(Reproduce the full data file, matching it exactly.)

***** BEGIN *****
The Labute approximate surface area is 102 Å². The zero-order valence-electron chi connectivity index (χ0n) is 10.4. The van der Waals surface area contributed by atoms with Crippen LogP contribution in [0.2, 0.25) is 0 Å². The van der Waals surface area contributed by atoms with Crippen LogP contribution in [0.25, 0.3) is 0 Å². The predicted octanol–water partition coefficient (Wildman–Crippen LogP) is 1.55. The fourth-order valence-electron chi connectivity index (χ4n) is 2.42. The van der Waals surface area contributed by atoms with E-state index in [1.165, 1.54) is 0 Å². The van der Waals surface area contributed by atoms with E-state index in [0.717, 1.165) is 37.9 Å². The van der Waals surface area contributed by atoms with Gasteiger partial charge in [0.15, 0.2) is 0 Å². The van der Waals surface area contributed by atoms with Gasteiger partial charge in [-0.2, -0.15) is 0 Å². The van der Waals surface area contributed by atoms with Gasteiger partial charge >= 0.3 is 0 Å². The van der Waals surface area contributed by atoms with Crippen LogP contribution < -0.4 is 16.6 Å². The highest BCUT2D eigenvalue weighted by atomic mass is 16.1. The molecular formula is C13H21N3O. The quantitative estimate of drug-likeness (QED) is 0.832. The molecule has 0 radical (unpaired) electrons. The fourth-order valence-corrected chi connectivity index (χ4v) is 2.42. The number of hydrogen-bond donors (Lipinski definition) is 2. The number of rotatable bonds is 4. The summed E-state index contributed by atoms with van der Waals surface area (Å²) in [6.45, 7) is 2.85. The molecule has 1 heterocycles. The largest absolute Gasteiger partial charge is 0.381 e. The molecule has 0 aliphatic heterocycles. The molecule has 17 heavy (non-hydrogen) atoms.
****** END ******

The Labute approximate surface area is 102 Å². The zero-order valence-electron chi connectivity index (χ0n) is 10.4. The van der Waals surface area contributed by atoms with Crippen LogP contribution in [0.2, 0.25) is 0 Å². The van der Waals surface area contributed by atoms with Crippen LogP contribution in [0.25, 0.3) is 0 Å². The predicted octanol–water partition coefficient (Wildman–Crippen LogP) is 1.55. The fourth-order valence-electron chi connectivity index (χ4n) is 2.42. The van der Waals surface area contributed by atoms with E-state index in [1.165, 1.54) is 0 Å². The van der Waals surface area contributed by atoms with E-state index in [0.717, 1.165) is 37.9 Å². The van der Waals surface area contributed by atoms with Gasteiger partial charge in [0.15, 0.2) is 0 Å². The van der Waals surface area contributed by atoms with Gasteiger partial charge in [-0.2, -0.15) is 0 Å². The van der Waals surface area contributed by atoms with Gasteiger partial charge >= 0.3 is 0 Å². The van der Waals surface area contributed by atoms with Crippen LogP contribution < -0.4 is 16.6 Å². The highest BCUT2D eigenvalue weighted by atomic mass is 16.1. The molecular formula is C13H21N3O. The quantitative estimate of drug-likeness (QED) is 0.832. The molecule has 0 radical (unpaired) electrons. The fourth-order valence-corrected chi connectivity index (χ4v) is 2.42. The number of hydrogen-bond donors (Lipinski definition) is 2. The number of rotatable bonds is 4. The summed E-state index contributed by atoms with van der Waals surface area (Å²) in [6.45, 7) is 2.85. The molecule has 1 heterocycles. The largest absolute Gasteiger partial charge is 0.381 e. The molecule has 0 aliphatic heterocycles. The molecule has 17 heavy (non-hydrogen) atoms.